Things have gotten better when it comes to adjusting the light output from LEDs. It’s true! Yet there’s still a lot of work to be done with interoperability. There are dozens of product lines and hundreds of luminaire options that are a great fit for a variety of applications – It’s enough to make someone’s head spin. Thankfully, manufacturers are doing their part to help distributors understand the best fits for their lines.
Where Things Were With Dimming
How much dimming does the lighting designer want? If you’re Naomi Miller at Pacific Northwest National Laboratory, it’s the first thing that would be nice to know. At the time of the interview, she was working on a residential application for a friend and even there she had issues.
“Some LED replacement lamps list dimmer compatibility, but then they don’t actually dim below 50% with the listed dimmer,” she notes. “Some products dim down to 5% or less, but then when you switch them on after switching them off from that low level, come back at a level of 40%. Whoa! Not what you were expecting after a romantic dinner!”
Those kinds of difficulties continue to be an issue for consumer applications when they can only dim to 50 percent and those that can go further often have issues with flicker and other instabilities, she notes. Commercial applications are somewhat different but have similar issues because of differences in dimmer design like DMX, DALI and ELV. For circuit design this can be very problematic for trying to even light a single room.
Where We’re At Now With Dimming
Ethan Biery, design and development leader at Lutron, notes that as with other elements of the LED industry, dimming is getting better because of some voluntary standards such as NEMA SSL-7A, as well as efforts by Energy Star to endorse good dimming performance. Furthermore, NEMA is working on a “dimming compatibility mark” that should help customers find dimmers and lamps that will perform well together.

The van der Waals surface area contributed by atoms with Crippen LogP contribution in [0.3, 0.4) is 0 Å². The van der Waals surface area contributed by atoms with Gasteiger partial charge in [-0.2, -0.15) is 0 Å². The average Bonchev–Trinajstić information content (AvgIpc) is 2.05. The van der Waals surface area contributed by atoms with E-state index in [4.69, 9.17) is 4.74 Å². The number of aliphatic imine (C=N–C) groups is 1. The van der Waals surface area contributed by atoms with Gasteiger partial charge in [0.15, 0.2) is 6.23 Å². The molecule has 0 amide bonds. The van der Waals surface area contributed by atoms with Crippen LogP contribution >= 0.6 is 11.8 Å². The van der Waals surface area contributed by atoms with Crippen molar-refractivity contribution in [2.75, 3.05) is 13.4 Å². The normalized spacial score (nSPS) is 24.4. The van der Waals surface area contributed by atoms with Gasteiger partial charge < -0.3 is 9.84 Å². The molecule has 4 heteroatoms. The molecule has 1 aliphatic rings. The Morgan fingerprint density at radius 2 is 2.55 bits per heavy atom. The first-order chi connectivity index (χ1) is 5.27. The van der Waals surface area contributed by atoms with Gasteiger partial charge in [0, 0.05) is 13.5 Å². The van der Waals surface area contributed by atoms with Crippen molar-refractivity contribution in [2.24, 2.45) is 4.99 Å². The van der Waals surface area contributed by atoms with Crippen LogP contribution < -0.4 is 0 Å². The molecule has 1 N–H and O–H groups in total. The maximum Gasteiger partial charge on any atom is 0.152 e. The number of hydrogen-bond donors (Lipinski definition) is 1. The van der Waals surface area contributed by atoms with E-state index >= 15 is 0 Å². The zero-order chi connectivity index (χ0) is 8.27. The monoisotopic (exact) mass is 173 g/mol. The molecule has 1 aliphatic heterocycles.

He also sees the same issues as Miller, however, because it’s up to manufacturers to go beyond these standards, few of which “enforce the high level of performance (smooth, continuous, and deep dimming) that end users may be used to out of traditional lamps.”
Luminaire manufacturers like Lutron do offer compatibility charts for their products, based on testing hundreds of combinations, which are frequently updated. He adds that manufacturers you can trust are more likely to offer support. Miller notes that not all do, as some compatibility charts are out-of-date per her experience.
Distributors, Beware: Last-Minute Changes, Long-Term Headaches
Distributors have worked hard to create portfolios of products because of their experience in trying to meet the needs of lighting designers and construction managers. Unfortunately, the process for most still requires cost-savings backtracking, which inevitably leads to changes in luminaires. As Biery notes, “The selection of a lighting control and LED load is a system, and changing one aspect of that system without fully understanding the impact on the overall system (wiring, performance, etc.) is very risky.
Some distributors recognize this and work earlier in the procurement process with construction managers. To that end, Biery adds, “Understanding the potential impact up front if the customer’s expectations are not met, and who will take responsibility for fixing these issues, can also minimize the likelihood of last-minute product substitutions. In the world of LED lighting, it’s usually true that you get what you pay for.”
Especially in the case of specifications, relying on compatibility charts and ongoing communications with the dimmer system and luminaire manufacturers is critical. Both Miller and Biery say that otherwise, ongoing testing with small-scale installations are likely the only way to be able to find any potential issues.
If they do arise, distributors and project managers alike are well aware of the outcome: overruns and delays. But maybe not as many as there once were.Tagged with dimming, LED